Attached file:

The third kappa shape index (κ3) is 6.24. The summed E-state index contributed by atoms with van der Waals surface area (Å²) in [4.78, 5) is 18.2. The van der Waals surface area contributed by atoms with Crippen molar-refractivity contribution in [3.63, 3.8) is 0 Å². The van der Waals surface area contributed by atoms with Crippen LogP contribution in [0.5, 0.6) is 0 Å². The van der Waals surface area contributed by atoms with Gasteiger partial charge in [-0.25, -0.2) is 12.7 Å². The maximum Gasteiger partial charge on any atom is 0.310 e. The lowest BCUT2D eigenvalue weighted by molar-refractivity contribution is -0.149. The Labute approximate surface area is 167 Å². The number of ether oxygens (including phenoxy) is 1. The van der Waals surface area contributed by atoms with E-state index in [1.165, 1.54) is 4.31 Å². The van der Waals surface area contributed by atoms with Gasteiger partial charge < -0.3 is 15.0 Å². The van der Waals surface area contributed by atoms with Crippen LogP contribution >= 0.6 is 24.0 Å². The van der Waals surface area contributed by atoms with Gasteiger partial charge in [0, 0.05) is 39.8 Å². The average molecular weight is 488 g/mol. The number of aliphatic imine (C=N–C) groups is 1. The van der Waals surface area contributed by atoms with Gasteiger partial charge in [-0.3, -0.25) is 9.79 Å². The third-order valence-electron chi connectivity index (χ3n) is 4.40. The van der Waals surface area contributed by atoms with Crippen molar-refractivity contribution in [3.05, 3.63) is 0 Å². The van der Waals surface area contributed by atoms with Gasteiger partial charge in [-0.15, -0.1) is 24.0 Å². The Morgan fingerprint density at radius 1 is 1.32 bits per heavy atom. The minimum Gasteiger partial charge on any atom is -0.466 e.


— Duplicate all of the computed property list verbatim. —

The third kappa shape index (κ3) is 6.24. The summed E-state index contributed by atoms with van der Waals surface area (Å²) in [4.78, 5) is 18.2. The van der Waals surface area contributed by atoms with Crippen molar-refractivity contribution in [3.63, 3.8) is 0 Å². The van der Waals surface area contributed by atoms with Crippen LogP contribution in [0.5, 0.6) is 0 Å². The van der Waals surface area contributed by atoms with Gasteiger partial charge in [-0.25, -0.2) is 12.7 Å². The maximum Gasteiger partial charge on any atom is 0.310 e. The lowest BCUT2D eigenvalue weighted by molar-refractivity contribution is -0.149. The Labute approximate surface area is 167 Å². The number of ether oxygens (including phenoxy) is 1. The van der Waals surface area contributed by atoms with E-state index in [1.165, 1.54) is 4.31 Å². The van der Waals surface area contributed by atoms with Gasteiger partial charge < -0.3 is 15.0 Å². The van der Waals surface area contributed by atoms with Crippen LogP contribution >= 0.6 is 24.0 Å². The van der Waals surface area contributed by atoms with Gasteiger partial charge in [0, 0.05) is 39.8 Å². The average molecular weight is 488 g/mol. The number of aliphatic imine (C=N–C) groups is 1. The van der Waals surface area contributed by atoms with Gasteiger partial charge in [-0.3, -0.25) is 9.79 Å². The third-order valence-electron chi connectivity index (χ3n) is 4.40. The van der Waals surface area contributed by atoms with Crippen molar-refractivity contribution in [3.05, 3.63) is 0 Å². The van der Waals surface area contributed by atoms with Gasteiger partial charge in [-0.15, -0.1) is 24.0 Å². The Morgan fingerprint density at radius 1 is 1.32 bits per heavy atom. The minimum Gasteiger partial charge on any atom is -0.466 e.